520 So.2d 32 (Fla. 1988), 69660, Florida Freedom Newspapers, Inc. v. McCrary
|Citation:||520 So.2d 32, 13 Fla. L. Weekly 92|
|Party Name:||FLORIDA FREEDOM NEWSPAPERS, INC., Petitioner, v. Robert L. McCRARY, Jr., Circuit Judge, Fourteenth Judicial Circuit, State of Florida, Respondent.|
|Case Date:||February 11, 1988|
|Court:||Supreme Court of Florida|
Franklin R. Harrison and William A. Lewis of Sale, Brown & Smoak, Chartered, Panama City, for petitioner.
Robert A. Butterworth, Atty. Gen. and Louis F. Hubener, Asst. Atty. Gen., Tallahassee, for respondent.
Richard J. Ovelmen, Miami, Laura Besvinick of Sharpstein & Sharpstein, P.A., Coconut Grove, Parker D. Thomson and Sanford L. Bohrer of Thomson, Zeder, Bohrer, Werth & Tazook, and Berald B. Cope of Greer, Homer, Cope & Bonner, P.A., Miami, amici curiae for The Miami Herald Pub. Co., The Florida Press Ass'n, The Florida Society of Newspaper Editors, and The Florida First Amendment Foundation.
C. Gary Williams and Michael J. Glazer of Ausley, McMullen, McGehee, Carothers and Proctor, Tallahassee, amicus curiae for Tallahassee Democrat, Inc.
We review Florida Freedom Newspapers Inc. v. McCrary, 497 So.2d 652 (Fla. 1st DCA 1986), to determine if the lower court correctly construed the first and sixth amendments of the United States Constitution. We have jurisdiction. Art. V, § 3(b)(3), Fla. Const.
The facts of the case are as follows. A newspaper in general circulation in Jackson County reported that prisoners in the county jail were being mistreated. The story was followed up by other media and papers and became a matter of public concern. In due course, two jailers with the Jackson County Sheriff's Department were charged with criminal mistreatment of prisoners. Both filed motions to control prejudicial pretrial publicity seeking two specific measures: first, orders preventing public disclosure of certain pretrial discovery information which was to be furnished to the two defendants by the state attorney's office under Florida Rule of Criminal Procedure 3.220; second, orders prohibiting public comment on the evidence and charges by members of the state attorney's office, defense counsel, members of the sheriff's department, potential witnesses, and various other individuals. After a hearing on the motions, the trial court entered an order granting, in part, the measures requested in the motions. Later, after an in-camera inspection of the discovery materials, the trial court entered orders prohibiting the release of existing discovery materials and future discovery materials pending an in-camera inspection. Concerning the requested prohibition on comment, the trial court found the request to be too broad and limited the prohibition to comments by the state attorney's office and sheriff's department. The orders were based on findings that the discovery material was graphically incriminating, containing materials which might not be admissible at trial, and that the prosecutor, sheriff, and other persons had made public statements prejudicial to the defendants. The trial court made clear that it was not prohibiting the publication of any information in the possession of the press or which might come into its possession, and that it was not closing any judicial proceedings to the press or public. The trial court noted that the defendants had asserted their right to be tried in Jackson County and concluded that no alternative measures were available to the court which would safeguard the defendant's rights to a fair trial by an impartial jury. On petition for certiorari review, the district court found no departure from the essential requirements of law and incorporated the operative portions of the orders into its opinion. For the reasons which follow, we approve the decision below.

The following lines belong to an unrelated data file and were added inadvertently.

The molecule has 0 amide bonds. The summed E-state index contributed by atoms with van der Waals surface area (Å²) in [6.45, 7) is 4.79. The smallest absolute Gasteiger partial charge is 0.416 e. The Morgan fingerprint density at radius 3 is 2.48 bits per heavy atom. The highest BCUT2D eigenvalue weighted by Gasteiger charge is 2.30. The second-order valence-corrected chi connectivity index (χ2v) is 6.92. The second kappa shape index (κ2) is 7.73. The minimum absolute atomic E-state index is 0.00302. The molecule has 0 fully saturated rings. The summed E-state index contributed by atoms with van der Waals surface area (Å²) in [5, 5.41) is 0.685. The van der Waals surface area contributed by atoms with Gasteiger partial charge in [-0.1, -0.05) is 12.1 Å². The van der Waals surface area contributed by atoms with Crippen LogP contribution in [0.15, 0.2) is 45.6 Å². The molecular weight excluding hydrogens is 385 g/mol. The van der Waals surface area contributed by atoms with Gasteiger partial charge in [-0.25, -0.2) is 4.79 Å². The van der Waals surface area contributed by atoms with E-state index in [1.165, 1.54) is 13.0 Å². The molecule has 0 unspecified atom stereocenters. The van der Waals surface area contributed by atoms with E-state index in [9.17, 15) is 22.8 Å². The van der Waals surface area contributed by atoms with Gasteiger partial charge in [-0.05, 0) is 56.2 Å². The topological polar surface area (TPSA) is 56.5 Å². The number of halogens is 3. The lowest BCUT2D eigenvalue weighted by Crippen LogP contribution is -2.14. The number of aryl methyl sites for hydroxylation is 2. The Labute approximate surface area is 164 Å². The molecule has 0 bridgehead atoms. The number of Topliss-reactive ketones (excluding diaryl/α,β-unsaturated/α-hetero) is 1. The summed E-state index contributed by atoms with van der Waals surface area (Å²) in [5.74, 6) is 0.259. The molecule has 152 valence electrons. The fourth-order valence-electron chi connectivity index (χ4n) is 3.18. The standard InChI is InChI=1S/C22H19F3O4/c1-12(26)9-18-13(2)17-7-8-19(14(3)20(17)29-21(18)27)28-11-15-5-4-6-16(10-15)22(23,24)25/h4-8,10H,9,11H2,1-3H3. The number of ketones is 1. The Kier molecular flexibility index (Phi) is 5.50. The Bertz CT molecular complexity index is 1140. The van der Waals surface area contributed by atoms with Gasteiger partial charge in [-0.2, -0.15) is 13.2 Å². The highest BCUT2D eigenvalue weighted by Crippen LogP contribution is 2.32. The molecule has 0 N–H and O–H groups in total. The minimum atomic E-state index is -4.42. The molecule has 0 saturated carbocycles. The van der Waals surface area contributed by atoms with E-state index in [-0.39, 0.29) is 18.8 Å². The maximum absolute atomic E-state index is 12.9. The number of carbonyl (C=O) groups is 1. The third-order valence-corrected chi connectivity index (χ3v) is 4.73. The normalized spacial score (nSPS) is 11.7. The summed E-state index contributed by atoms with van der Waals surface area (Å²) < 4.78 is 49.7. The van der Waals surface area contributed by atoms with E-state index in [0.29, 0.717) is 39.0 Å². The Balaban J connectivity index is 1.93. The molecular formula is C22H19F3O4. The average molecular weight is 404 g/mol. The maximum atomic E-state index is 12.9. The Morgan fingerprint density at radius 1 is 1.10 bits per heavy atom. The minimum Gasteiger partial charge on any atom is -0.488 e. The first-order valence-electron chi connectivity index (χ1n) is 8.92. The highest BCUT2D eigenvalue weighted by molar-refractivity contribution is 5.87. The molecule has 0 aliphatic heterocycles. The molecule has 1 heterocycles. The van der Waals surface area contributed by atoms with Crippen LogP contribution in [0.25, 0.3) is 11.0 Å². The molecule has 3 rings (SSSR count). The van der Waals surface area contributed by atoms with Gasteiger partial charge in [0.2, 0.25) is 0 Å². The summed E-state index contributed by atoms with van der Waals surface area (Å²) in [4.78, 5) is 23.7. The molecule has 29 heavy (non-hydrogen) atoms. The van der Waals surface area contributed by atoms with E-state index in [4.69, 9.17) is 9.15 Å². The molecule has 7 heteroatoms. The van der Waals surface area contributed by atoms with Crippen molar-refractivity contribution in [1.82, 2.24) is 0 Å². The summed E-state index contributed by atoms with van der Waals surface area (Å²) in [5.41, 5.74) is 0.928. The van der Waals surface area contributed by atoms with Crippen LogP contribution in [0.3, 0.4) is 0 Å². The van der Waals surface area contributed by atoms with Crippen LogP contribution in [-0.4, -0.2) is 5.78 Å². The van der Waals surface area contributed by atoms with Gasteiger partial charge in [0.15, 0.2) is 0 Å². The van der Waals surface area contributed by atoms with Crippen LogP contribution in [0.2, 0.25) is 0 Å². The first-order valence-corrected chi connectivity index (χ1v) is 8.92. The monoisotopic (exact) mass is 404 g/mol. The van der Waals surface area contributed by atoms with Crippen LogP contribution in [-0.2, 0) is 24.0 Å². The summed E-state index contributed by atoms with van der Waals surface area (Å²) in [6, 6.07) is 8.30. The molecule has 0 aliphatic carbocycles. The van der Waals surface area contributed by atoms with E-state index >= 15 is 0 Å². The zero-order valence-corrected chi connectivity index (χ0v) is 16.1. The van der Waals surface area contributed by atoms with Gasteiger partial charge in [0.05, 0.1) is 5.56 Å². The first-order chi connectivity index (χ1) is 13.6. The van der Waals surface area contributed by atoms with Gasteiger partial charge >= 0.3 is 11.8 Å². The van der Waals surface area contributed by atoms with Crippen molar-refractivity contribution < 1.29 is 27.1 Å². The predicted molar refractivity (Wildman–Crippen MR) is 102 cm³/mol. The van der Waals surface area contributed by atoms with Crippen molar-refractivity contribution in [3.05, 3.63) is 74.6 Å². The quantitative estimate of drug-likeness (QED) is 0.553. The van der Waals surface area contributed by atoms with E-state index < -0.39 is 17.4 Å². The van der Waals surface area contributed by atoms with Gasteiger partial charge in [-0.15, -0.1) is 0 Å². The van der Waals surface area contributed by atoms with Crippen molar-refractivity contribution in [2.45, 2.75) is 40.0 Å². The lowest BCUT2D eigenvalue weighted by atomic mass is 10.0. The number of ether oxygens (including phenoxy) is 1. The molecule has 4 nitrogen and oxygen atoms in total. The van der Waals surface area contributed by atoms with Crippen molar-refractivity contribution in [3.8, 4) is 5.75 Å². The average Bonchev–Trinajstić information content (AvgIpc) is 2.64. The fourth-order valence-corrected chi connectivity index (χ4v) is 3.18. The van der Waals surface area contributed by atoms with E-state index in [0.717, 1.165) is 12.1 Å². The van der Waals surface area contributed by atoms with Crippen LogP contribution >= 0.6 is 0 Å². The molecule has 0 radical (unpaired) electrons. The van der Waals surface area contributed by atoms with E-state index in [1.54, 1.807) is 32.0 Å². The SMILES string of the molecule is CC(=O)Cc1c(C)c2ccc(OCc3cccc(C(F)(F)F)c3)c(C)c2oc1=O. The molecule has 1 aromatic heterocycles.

We have reviewed and considered briefs from petitioner and from amici curiae, The Tallahassee Democrat, The Miami Herald Publishing Company, The Florida Press Association, The Florida Society of Newspaper Editors, and The Florida First Amendment Foundation. We address each of the three arguments presented by petitioner and amici (collectively, the press).
Chapter 119, Public Records, Florida Statutes (1985), establishes a state policy
that government records, with specific exceptions, should be open at all times to the public. Section 119.011(3)(b) provides an exception whereby "criminal investigative information" developed for the prosecution of criminal defendants will not be accessible to the public until such time as the information is given, or required by law or agency rule to be given, to the accused. The pretrial discovery information at issue falls into this latter...
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